Link building, or getting other sites to link to yours, is the part of SEO that we all hate. It's boring, tedious, slow, and did I mention boring? Of all the elements of SEO that we look at every day, link building is one where many people try shortcuts. Generally, we approach the endeavor with the goal of getting the most links in the least amount of time. Needless to say, giving into that mentality can land you in a whole heap of trouble.
Of the various ways of to build links, simply buying links can be a great way to get some quality and quantity in a hurry but is also, far and away, the most controversial strategy on the market today. The search engines, of course, say that they are opposed to link buying but their biggest concern is purchase in bulk of off-topic links on unrelated sites.
When I propose buying links as a strategy, I'm talking about a small volume of purchases that are highly relevant and targeted. The biggest mistake people make with link buying is opting for quantity over quality. Instead, you should view any link buying as a media buy and only purchase on sites that make sense.
In other words, if you sell apparel, don't go buying links on technology Web sites; look at the vertical your links are in and try to determine the demographics of those sites. Ranking aside, you should easily get enough direct traffic to give you a healthy return on your investment.
There are some very high profile sites selling links. It's not hard to dig up demographic data on these sites. Line up your relevancy and demographic and go to town-remember, it's a media buy.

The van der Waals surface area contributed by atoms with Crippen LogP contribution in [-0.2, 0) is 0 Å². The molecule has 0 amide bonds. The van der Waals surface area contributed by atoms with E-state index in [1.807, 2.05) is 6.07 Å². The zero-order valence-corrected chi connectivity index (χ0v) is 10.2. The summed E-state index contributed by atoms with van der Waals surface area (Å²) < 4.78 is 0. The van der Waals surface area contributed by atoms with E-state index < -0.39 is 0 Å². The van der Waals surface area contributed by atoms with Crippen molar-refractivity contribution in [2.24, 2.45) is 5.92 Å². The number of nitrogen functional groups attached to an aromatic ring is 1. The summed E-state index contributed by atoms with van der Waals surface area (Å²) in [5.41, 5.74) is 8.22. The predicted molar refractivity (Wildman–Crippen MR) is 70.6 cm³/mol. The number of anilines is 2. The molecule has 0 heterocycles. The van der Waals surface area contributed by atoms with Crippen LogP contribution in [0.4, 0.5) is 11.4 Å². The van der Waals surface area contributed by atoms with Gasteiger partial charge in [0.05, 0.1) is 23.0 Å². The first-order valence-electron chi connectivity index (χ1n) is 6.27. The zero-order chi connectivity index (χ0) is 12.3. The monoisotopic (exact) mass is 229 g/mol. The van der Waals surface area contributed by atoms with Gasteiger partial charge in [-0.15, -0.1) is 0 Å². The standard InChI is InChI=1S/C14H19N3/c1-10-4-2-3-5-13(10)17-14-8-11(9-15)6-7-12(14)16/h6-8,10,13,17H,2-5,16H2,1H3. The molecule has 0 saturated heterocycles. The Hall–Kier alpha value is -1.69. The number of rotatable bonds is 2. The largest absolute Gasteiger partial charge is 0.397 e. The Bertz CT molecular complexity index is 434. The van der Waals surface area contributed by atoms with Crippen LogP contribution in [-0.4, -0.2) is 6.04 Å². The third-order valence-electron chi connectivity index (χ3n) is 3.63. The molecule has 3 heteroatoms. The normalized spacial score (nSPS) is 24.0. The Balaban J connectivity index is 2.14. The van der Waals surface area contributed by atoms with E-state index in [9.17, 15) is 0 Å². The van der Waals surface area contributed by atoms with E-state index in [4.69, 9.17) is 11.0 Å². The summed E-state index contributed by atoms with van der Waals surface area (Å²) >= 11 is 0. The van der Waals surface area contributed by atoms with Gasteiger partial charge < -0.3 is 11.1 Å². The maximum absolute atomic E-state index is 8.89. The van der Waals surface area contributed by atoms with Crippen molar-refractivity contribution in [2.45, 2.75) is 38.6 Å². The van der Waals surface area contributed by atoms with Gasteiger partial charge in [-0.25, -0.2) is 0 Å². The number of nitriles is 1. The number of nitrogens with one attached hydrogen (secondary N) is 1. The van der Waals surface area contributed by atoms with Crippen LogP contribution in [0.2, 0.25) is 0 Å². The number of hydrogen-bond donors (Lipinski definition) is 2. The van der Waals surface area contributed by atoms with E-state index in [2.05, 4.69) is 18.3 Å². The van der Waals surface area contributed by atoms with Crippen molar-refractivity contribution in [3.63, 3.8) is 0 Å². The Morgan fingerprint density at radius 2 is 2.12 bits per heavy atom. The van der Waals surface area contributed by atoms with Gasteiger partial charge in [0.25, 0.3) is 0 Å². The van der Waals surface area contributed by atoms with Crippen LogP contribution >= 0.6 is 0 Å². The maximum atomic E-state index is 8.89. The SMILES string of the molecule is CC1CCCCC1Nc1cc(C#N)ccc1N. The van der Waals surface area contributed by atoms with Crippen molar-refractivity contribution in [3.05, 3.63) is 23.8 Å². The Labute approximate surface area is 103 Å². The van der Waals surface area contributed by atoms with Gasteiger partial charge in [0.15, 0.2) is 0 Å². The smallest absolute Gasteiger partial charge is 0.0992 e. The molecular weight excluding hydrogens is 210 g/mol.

Another approach is reciprocal linking. We've all seen the "please link to me" e-mails: "I stumbled across your Web site," or "I think you are a fabulous resource," "I linked to you...please link to me." (I particularly like it when the e-mail merge didn't work correctly and it reads: "Dear %%website%% owner.")
While there's nothing wrong with a few reciprocal links, if all you have is a page of reciprocal links, then you have a problem: It's very easy for a search engine to pick you out of the Web map and demote you.
When most or all of your links are reciprocal, that means there's little to no independent support for your Web site and content. If you didn't trade links then you wouldn't have any coming in. If the world doesn't think you're a good enough resource to link to, then a search engine has no reason to believe you're relevant.
A favorite old school, more aggressive SEO technique relies on expired domains or dead Web sites. The strategy hinges on buying a domain or old, dead site that has good inbound linking, and then to permanently redirect visitors to your new, shiny site. This technique worked very well back when Google's PageRank was a primary ranking factor and good PageRank with a large volume of links was the recipe for success.
But those days are gone now. Currently, this strategy can get you in trouble; at the very least, you might end up appearing high in the results for odd phrases that aren't related to your business. For example, say you sell handmade glass jewelry, but buy a site about bearded dragon lizards and redirect the links. You will find that you end up ranking for terms like "bearded glass jewelry."
If you absolutely insist on redirecting links, be sure to find old sites in your vertical. They may cost you a bit more, but in the long run the resulting traffic will be more valuable and convert much better.
Keep in mind that whatever strategy you choose, linking is a tricky business. A haphazard program with too many shortcuts can cause more harm than good.
Todd Friesen is director of search engine optimization at Range Online Media. (email@example.com)